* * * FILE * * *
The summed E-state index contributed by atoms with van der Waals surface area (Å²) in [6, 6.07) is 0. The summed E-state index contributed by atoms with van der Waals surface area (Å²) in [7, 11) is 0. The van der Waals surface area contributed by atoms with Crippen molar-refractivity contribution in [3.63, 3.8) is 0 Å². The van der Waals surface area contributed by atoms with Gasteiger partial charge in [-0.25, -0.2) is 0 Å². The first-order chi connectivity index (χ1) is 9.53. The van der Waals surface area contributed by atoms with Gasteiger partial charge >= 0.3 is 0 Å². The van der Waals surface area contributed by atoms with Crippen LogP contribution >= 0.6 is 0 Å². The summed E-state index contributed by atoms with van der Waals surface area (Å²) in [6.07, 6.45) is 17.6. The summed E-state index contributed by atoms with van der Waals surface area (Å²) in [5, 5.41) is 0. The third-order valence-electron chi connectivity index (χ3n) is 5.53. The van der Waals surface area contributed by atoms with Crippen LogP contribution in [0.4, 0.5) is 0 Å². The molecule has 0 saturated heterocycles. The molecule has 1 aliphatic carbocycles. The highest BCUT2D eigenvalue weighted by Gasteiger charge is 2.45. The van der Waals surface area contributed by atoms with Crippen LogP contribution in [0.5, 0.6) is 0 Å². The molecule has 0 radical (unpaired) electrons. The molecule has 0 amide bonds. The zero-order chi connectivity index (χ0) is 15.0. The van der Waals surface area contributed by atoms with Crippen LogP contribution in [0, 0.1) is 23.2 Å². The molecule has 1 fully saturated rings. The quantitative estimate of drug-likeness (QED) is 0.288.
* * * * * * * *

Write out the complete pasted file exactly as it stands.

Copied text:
The summed E-state index contributed by atoms with van der Waals surface area (Å²) in [6, 6.07) is 0. The summed E-state index contributed by atoms with van der Waals surface area (Å²) in [7, 11) is 0. The van der Waals surface area contributed by atoms with Crippen molar-refractivity contribution in [3.63, 3.8) is 0 Å². The van der Waals surface area contributed by atoms with Gasteiger partial charge in [-0.25, -0.2) is 0 Å². The first-order chi connectivity index (χ1) is 9.53. The van der Waals surface area contributed by atoms with Gasteiger partial charge >= 0.3 is 0 Å². The van der Waals surface area contributed by atoms with Crippen LogP contribution >= 0.6 is 0 Å². The summed E-state index contributed by atoms with van der Waals surface area (Å²) in [6.07, 6.45) is 17.6. The summed E-state index contributed by atoms with van der Waals surface area (Å²) in [5, 5.41) is 0. The third-order valence-electron chi connectivity index (χ3n) is 5.53. The van der Waals surface area contributed by atoms with Crippen LogP contribution in [0.4, 0.5) is 0 Å². The molecule has 0 saturated heterocycles. The molecule has 1 aliphatic carbocycles. The highest BCUT2D eigenvalue weighted by Gasteiger charge is 2.45. The van der Waals surface area contributed by atoms with Crippen LogP contribution in [0.5, 0.6) is 0 Å². The molecule has 0 radical (unpaired) electrons. The molecule has 0 amide bonds. The zero-order chi connectivity index (χ0) is 15.0. The van der Waals surface area contributed by atoms with Crippen LogP contribution in [0, 0.1) is 23.2 Å². The molecule has 1 fully saturated rings. The quantitative estimate of drug-likeness (QED) is 0.288.